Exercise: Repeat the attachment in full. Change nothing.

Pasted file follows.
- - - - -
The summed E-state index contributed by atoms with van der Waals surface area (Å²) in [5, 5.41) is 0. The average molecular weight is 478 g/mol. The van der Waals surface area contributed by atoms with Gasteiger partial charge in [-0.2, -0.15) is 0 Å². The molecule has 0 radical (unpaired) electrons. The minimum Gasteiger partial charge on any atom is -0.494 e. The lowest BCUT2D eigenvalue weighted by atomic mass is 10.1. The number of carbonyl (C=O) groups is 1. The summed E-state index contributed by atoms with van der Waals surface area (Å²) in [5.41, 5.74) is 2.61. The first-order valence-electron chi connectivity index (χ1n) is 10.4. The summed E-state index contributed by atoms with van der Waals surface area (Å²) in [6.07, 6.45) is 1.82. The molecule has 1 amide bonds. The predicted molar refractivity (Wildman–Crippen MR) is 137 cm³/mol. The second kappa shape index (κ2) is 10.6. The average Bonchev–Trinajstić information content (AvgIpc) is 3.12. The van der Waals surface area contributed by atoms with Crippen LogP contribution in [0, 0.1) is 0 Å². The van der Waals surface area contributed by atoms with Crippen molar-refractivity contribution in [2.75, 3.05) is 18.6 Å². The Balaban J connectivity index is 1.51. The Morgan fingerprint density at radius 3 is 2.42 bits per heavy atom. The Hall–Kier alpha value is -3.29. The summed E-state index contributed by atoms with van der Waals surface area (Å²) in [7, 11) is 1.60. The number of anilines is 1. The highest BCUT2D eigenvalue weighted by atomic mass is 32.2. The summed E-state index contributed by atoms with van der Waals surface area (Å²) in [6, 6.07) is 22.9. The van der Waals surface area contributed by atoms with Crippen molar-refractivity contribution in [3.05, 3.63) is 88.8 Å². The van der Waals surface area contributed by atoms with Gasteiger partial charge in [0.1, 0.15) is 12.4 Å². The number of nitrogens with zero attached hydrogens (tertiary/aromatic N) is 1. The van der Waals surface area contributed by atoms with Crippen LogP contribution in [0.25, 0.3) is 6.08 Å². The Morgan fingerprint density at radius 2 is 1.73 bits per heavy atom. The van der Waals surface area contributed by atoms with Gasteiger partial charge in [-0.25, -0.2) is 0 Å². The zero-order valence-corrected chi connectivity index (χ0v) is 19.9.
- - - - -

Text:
The summed E-state index contributed by atoms with van der Waals surface area (Å²) in [5, 5.41) is 0. The average molecular weight is 478 g/mol. The van der Waals surface area contributed by atoms with Gasteiger partial charge in [-0.2, -0.15) is 0 Å². The molecule has 0 radical (unpaired) electrons. The minimum Gasteiger partial charge on any atom is -0.494 e. The lowest BCUT2D eigenvalue weighted by atomic mass is 10.1. The number of carbonyl (C=O) groups is 1. The summed E-state index contributed by atoms with van der Waals surface area (Å²) in [5.41, 5.74) is 2.61. The first-order valence-electron chi connectivity index (χ1n) is 10.4. The summed E-state index contributed by atoms with van der Waals surface area (Å²) in [6.07, 6.45) is 1.82. The molecule has 1 amide bonds. The predicted molar refractivity (Wildman–Crippen MR) is 137 cm³/mol. The second kappa shape index (κ2) is 10.6. The average Bonchev–Trinajstić information content (AvgIpc) is 3.12. The van der Waals surface area contributed by atoms with Crippen LogP contribution in [0, 0.1) is 0 Å². The van der Waals surface area contributed by atoms with Crippen molar-refractivity contribution in [2.75, 3.05) is 18.6 Å². The Balaban J connectivity index is 1.51. The Morgan fingerprint density at radius 3 is 2.42 bits per heavy atom. The Hall–Kier alpha value is -3.29. The summed E-state index contributed by atoms with van der Waals surface area (Å²) in [7, 11) is 1.60. The number of anilines is 1. The highest BCUT2D eigenvalue weighted by atomic mass is 32.2. The summed E-state index contributed by atoms with van der Waals surface area (Å²) in [6, 6.07) is 22.9. The van der Waals surface area contributed by atoms with Crippen molar-refractivity contribution in [3.05, 3.63) is 88.8 Å². The van der Waals surface area contributed by atoms with Gasteiger partial charge in [0.1, 0.15) is 12.4 Å². The number of nitrogens with zero attached hydrogens (tertiary/aromatic N) is 1. The van der Waals surface area contributed by atoms with Crippen LogP contribution in [0.25, 0.3) is 6.08 Å². The Morgan fingerprint density at radius 2 is 1.73 bits per heavy atom. The van der Waals surface area contributed by atoms with Gasteiger partial charge in [-0.25, -0.2) is 0 Å². The zero-order valence-corrected chi connectivity index (χ0v) is 19.9.